Here’s more proof that even low-profile organizations are at risk for hacking. A Northwest Florida university revealed yesterday that the school’s servers had been hacked, revealing personally identifiable information for up to 300,000 students and employees, already resulting in identity theft.
According to CBS Miami, Northwest Florida State College’s database of students was tapped and watched for nearly four months. Hackers silently and slowly siphoned off sensitive information such as social security numbers, birthdays, names, and more. Specifically for employees of the university, direct deposit banking information was stolen alongside bank account numbers. This also included 200,000 profiles of “Bright Futures” students, a Florida-based scholarship program powered by the Florida Lottery.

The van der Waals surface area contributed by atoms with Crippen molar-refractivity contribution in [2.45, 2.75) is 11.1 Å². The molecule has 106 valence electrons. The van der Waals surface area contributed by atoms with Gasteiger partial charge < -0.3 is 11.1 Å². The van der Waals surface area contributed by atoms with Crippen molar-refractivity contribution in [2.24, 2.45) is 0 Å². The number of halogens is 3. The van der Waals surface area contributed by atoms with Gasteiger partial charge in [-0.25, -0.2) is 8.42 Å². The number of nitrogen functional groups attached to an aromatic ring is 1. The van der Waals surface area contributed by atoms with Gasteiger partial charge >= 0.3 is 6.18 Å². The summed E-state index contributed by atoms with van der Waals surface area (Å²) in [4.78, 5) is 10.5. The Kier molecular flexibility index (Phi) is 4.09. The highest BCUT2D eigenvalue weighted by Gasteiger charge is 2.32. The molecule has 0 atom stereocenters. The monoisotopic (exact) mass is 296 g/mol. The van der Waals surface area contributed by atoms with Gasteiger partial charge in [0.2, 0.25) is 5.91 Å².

The university released a statement saying the breach happened on May 21 through September 24. It also says it is in the process of reaching out to all of the affected students. Indeed, 50 people are already reporting issues with identity theft.
“If data is not protected, it’s going to be breached at some point,” said Mark Bower, vice president at Voltage Security, in an email. “Organizations can’t stop breaches by building walls around their IT systems, it has to be about the data. Make a breach useless and unattractive to even determined attackers by making the data they seek useless to them.”
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